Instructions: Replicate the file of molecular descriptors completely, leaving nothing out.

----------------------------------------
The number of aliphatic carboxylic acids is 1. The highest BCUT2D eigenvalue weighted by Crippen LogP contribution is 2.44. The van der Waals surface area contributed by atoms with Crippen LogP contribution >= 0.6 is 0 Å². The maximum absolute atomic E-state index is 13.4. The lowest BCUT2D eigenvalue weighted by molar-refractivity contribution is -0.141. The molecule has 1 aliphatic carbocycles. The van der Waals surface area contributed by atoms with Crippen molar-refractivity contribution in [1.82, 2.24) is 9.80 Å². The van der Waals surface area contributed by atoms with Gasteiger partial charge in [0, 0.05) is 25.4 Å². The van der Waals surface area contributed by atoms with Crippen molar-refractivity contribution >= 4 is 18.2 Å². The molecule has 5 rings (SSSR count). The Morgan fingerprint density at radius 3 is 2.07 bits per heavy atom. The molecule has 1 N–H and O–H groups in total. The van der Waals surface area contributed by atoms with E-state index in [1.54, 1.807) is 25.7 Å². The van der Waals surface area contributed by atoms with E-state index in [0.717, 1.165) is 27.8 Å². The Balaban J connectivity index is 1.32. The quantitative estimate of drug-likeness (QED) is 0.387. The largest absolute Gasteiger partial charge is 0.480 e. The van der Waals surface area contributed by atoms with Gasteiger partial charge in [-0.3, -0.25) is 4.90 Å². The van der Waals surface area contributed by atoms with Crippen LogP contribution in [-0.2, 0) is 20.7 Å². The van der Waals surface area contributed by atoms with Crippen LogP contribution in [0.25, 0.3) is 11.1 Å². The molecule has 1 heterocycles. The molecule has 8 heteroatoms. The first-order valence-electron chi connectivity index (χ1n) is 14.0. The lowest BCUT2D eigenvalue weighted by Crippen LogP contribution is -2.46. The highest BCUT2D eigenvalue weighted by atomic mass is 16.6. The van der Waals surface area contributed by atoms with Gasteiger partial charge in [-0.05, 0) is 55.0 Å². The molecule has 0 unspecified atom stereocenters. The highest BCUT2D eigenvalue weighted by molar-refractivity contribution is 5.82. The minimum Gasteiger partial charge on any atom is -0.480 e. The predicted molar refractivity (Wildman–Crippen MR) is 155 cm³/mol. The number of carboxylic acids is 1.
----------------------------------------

The number of aliphatic carboxylic acids is 1. The highest BCUT2D eigenvalue weighted by Crippen LogP contribution is 2.44. The van der Waals surface area contributed by atoms with Crippen LogP contribution >= 0.6 is 0 Å². The maximum absolute atomic E-state index is 13.4. The lowest BCUT2D eigenvalue weighted by molar-refractivity contribution is -0.141. The molecule has 1 aliphatic carbocycles. The van der Waals surface area contributed by atoms with Crippen molar-refractivity contribution in [1.82, 2.24) is 9.80 Å². The van der Waals surface area contributed by atoms with Gasteiger partial charge in [0, 0.05) is 25.4 Å². The van der Waals surface area contributed by atoms with Crippen molar-refractivity contribution >= 4 is 18.2 Å². The molecule has 5 rings (SSSR count). The Morgan fingerprint density at radius 3 is 2.07 bits per heavy atom. The molecule has 1 N–H and O–H groups in total. The van der Waals surface area contributed by atoms with E-state index in [1.54, 1.807) is 25.7 Å². The van der Waals surface area contributed by atoms with E-state index in [0.717, 1.165) is 27.8 Å². The Balaban J connectivity index is 1.32. The quantitative estimate of drug-likeness (QED) is 0.387. The largest absolute Gasteiger partial charge is 0.480 e. The van der Waals surface area contributed by atoms with Gasteiger partial charge in [-0.3, -0.25) is 4.90 Å². The van der Waals surface area contributed by atoms with Crippen LogP contribution in [-0.2, 0) is 20.7 Å². The van der Waals surface area contributed by atoms with Crippen LogP contribution in [0.25, 0.3) is 11.1 Å². The molecule has 1 heterocycles. The molecule has 8 heteroatoms. The first-order valence-electron chi connectivity index (χ1n) is 14.0. The lowest BCUT2D eigenvalue weighted by Crippen LogP contribution is -2.46. The highest BCUT2D eigenvalue weighted by atomic mass is 16.6. The van der Waals surface area contributed by atoms with Gasteiger partial charge in [-0.05, 0) is 55.0 Å². The molecule has 0 unspecified atom stereocenters. The highest BCUT2D eigenvalue weighted by molar-refractivity contribution is 5.82. The minimum Gasteiger partial charge on any atom is -0.480 e. The predicted molar refractivity (Wildman–Crippen MR) is 155 cm³/mol. The number of carboxylic acids is 1.